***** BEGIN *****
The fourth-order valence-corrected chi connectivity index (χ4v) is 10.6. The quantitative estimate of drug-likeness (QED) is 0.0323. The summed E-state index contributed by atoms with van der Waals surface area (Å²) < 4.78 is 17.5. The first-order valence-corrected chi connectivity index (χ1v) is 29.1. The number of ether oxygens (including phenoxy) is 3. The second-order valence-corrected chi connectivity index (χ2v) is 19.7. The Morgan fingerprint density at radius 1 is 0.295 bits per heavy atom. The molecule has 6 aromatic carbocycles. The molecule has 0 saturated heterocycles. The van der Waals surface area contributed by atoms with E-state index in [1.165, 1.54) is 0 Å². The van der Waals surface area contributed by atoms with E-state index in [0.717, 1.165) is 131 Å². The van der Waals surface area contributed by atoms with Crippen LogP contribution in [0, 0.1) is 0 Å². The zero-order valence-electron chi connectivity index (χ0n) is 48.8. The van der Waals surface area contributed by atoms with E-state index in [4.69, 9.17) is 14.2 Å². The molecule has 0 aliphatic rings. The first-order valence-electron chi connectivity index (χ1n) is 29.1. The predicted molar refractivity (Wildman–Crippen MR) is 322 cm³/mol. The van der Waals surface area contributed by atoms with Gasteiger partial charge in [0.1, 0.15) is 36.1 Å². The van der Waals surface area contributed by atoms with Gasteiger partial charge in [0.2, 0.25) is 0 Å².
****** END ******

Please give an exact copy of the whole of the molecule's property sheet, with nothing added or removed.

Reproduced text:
The fourth-order valence-corrected chi connectivity index (χ4v) is 10.6. The quantitative estimate of drug-likeness (QED) is 0.0323. The summed E-state index contributed by atoms with van der Waals surface area (Å²) < 4.78 is 17.5. The first-order valence-corrected chi connectivity index (χ1v) is 29.1. The number of ether oxygens (including phenoxy) is 3. The second-order valence-corrected chi connectivity index (χ2v) is 19.7. The Morgan fingerprint density at radius 1 is 0.295 bits per heavy atom. The molecule has 6 aromatic carbocycles. The molecule has 0 saturated heterocycles. The van der Waals surface area contributed by atoms with E-state index in [1.165, 1.54) is 0 Å². The van der Waals surface area contributed by atoms with E-state index in [0.717, 1.165) is 131 Å². The van der Waals surface area contributed by atoms with Crippen LogP contribution in [0, 0.1) is 0 Å². The zero-order valence-electron chi connectivity index (χ0n) is 48.8. The van der Waals surface area contributed by atoms with E-state index in [4.69, 9.17) is 14.2 Å². The molecule has 0 aliphatic rings. The first-order valence-electron chi connectivity index (χ1n) is 29.1. The predicted molar refractivity (Wildman–Crippen MR) is 322 cm³/mol. The van der Waals surface area contributed by atoms with Gasteiger partial charge in [0.1, 0.15) is 36.1 Å². The van der Waals surface area contributed by atoms with Gasteiger partial charge in [0.2, 0.25) is 0 Å².